Wal-Mart's Woman Troubles -- Too Big to Be Sued? by Martha Burk
Director, Corporate Accountability Project, National Council of Women's Organizations
Wal-Mart's Woman Troubles -- Too Big to Be Sued?
Seven years ago a judge in California ruled that women suing Wal-Mart for sex discrimination could move forward as a class. That meant the women with various claims wouldn't have to go it alone, each with a separate lawyer and separate expenses. Essentially what the judge said is that the six women who filed the lawsuit can represent a whole group of women who might have similar complaints -- all 1.6 million of them.
Wal-Mart appealed all the way to the Supreme Court. Taking a page from the big bank playbook, the company claims that it is too big to be sued.
The Supreme Court will hear arguments on Tuesday as to whether the class certification stands. If so, Dukes v. Walmart will be the largest class action suit in history. Then if women can prove a "pattern and practice" of discrimination at Wally Mart, back pay and promotions could be due, and the company might have to mend its gender-biased ways. If the Supremes rule against them, it could mean the end to redress for sex discrimination at work.
Well, OK. Gender bias hasn't been proven yet. But look at the numbers:
According to walmartclass.com, close to 70% of the employees are women, but less than a third of the managers are female (up from 14.3% when the suit was filed in 2001). The rest are concentrated in the lowest level jobs. Data presented by the plaintiffs showed that 93% of cashier positions were held by women, and they made less than the male cashiers ($13,800 and $14,500 respectively). It doesn't get any better at the higher levels, where the few women who made it to store manager earned average of $89,300, while the guys pulled down $105,700.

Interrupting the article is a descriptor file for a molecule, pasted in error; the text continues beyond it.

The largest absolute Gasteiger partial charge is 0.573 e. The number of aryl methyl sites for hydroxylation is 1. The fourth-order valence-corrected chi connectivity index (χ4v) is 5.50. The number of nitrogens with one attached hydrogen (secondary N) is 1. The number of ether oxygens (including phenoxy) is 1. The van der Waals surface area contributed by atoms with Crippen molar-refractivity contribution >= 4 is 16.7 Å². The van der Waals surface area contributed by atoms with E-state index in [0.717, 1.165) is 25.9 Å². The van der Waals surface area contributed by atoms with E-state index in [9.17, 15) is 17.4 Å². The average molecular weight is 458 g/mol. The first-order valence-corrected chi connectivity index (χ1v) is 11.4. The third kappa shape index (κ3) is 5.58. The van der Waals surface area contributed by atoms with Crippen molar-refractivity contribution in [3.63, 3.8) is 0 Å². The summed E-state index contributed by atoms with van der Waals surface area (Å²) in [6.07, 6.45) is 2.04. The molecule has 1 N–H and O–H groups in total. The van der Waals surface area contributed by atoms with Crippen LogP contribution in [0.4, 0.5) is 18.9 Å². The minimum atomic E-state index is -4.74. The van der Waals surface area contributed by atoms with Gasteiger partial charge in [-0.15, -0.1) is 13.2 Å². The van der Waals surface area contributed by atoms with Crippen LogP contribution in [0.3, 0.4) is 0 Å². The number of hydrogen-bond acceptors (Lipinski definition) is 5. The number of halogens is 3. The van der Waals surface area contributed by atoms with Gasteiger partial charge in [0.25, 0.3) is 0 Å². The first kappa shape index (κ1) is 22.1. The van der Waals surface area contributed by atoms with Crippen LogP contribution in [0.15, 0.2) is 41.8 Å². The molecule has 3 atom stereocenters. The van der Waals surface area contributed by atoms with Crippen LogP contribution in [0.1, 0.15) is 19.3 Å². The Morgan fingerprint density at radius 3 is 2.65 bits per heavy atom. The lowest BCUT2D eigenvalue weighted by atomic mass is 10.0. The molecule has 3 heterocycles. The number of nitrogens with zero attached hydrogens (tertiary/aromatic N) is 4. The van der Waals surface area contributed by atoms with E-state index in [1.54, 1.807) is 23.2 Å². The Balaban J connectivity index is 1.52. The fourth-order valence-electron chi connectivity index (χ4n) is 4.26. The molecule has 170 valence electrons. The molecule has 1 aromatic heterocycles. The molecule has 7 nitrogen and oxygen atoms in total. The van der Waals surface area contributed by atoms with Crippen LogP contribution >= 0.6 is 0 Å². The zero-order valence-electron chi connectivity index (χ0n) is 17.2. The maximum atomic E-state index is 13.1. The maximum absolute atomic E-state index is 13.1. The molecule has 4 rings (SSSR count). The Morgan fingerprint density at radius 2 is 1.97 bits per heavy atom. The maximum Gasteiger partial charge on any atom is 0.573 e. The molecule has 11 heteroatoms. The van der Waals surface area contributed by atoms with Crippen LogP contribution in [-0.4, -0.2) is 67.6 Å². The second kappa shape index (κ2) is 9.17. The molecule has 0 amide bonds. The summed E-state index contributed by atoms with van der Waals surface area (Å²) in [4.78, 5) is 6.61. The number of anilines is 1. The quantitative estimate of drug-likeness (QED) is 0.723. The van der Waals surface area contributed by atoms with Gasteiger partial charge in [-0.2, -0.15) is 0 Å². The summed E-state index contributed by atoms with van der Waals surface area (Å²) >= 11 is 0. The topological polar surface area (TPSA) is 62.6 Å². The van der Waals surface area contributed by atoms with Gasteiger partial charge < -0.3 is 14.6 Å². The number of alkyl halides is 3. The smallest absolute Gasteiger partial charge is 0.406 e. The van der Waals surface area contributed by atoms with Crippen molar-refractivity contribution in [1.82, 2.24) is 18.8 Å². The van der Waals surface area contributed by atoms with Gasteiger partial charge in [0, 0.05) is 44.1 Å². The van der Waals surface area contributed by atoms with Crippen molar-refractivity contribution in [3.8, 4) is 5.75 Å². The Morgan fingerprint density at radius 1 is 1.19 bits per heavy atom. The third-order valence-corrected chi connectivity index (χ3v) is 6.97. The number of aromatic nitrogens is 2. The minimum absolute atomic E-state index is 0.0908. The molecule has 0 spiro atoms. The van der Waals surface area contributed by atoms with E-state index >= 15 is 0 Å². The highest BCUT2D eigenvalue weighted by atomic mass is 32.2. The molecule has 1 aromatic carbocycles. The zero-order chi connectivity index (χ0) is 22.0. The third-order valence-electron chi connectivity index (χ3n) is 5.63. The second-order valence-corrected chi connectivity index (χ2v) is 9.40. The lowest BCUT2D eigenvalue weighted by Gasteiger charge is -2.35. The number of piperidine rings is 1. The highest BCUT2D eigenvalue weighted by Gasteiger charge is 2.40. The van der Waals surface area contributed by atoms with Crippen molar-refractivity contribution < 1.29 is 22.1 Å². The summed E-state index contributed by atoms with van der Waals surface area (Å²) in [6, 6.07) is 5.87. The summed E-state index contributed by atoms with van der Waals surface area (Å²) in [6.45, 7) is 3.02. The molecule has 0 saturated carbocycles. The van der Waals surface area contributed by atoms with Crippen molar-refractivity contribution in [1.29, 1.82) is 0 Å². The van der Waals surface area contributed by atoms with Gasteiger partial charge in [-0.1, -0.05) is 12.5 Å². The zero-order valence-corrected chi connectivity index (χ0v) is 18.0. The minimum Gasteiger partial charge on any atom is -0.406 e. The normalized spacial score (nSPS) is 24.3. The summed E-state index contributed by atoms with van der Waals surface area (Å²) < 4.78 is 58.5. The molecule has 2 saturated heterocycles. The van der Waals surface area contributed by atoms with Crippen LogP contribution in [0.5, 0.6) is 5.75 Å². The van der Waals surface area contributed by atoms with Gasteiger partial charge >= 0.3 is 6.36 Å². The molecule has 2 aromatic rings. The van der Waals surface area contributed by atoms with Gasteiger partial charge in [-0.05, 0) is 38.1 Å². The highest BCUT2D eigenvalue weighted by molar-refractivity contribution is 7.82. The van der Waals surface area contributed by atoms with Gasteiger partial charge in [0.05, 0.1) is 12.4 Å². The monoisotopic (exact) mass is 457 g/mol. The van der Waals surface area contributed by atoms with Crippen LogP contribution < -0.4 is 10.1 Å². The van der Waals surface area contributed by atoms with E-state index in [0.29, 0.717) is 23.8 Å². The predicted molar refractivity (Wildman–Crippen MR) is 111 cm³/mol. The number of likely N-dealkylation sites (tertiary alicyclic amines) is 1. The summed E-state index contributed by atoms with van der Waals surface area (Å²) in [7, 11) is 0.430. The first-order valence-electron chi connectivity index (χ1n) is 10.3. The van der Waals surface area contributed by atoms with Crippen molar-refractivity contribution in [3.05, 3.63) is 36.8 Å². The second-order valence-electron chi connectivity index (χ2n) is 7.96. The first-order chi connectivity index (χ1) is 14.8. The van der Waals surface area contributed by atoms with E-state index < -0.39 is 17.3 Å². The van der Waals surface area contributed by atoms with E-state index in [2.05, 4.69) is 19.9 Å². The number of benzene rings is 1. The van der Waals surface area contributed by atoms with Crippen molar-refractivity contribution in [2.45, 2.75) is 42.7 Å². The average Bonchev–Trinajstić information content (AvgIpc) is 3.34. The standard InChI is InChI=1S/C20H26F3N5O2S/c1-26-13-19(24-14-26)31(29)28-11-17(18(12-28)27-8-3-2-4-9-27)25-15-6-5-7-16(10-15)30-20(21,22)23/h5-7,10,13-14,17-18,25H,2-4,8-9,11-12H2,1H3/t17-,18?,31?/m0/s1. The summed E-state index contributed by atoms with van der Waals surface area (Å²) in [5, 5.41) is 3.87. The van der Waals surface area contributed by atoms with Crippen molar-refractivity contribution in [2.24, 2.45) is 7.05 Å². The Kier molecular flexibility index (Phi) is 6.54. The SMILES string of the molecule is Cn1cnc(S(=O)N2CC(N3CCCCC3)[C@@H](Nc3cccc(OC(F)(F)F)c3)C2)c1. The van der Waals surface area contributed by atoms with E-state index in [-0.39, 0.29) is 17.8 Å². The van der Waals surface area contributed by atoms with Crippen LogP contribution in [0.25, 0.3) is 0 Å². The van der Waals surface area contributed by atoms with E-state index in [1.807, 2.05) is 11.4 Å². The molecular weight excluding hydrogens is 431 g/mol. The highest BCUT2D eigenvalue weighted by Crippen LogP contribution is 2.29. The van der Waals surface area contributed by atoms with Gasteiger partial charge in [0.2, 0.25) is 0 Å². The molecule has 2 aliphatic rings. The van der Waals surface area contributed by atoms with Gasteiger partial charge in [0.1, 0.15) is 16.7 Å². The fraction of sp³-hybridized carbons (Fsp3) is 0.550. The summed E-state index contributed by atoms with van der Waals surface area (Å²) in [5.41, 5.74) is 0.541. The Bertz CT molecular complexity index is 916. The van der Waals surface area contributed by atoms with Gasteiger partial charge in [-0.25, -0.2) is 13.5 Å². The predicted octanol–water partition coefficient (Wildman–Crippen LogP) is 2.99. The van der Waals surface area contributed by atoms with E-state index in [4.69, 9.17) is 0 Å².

Data from the past couple of years are not available -- if Walmart has corrected the problem, it doesn't want the world to know about it. And even if 100% of the wage discrimination has gone away (and cows can do cartwheels), it won't erase the damage to the women with short paychecks over several past decades.
One of the women in the suit, a single mother working as an assistant manager, was told, according to walmartclass.com, that a male in the same position making $10,000 more a year was paid more because he had " a wife and kids to support." When she protested, she was asked to submit a personal household budget -- and got a $40 a week raise. Looks like a duck to me.
Most people don't know that the majority of the working poor, and Wal-Mart is responsible for a bunch of them, are adult women. They're also mostly white (58%) and mostly high school educated or higher (77%).
Wal-Mart is ranked second in the Fortune 500, and is the nation's largest non-government employer. Members of the Walton family hold four of the top ten positions on the Forbes list of the 400 richest Americans, with assets of over $80 billion. If they gave up just a measly nickel on the dollar, they could raise the wages of their approximately 869,000 female workers by over $2.20 per hour -- enough to lift many of those lowest paid women above the poverty line -- and just incidentally keep the company out of the courthouse.
Of course Wal-Mart is entitled to a fair profit, as are all businesses. But the key word is fair. If corporations are entitled to the most profit they can possibly make, we should go ahead and abolish the minimum wage and repeal our employment discrimination laws, or maybe just go back to slavery and forget about paying workers altogether.
In granting the female employees the right to stand together against the largest company in the nation, the lower court has took a small step for womankind. Let's hope the Roberts Corporate Court doesn't knock the feet out from under those same women, and gut over 40 years of precedent in the process.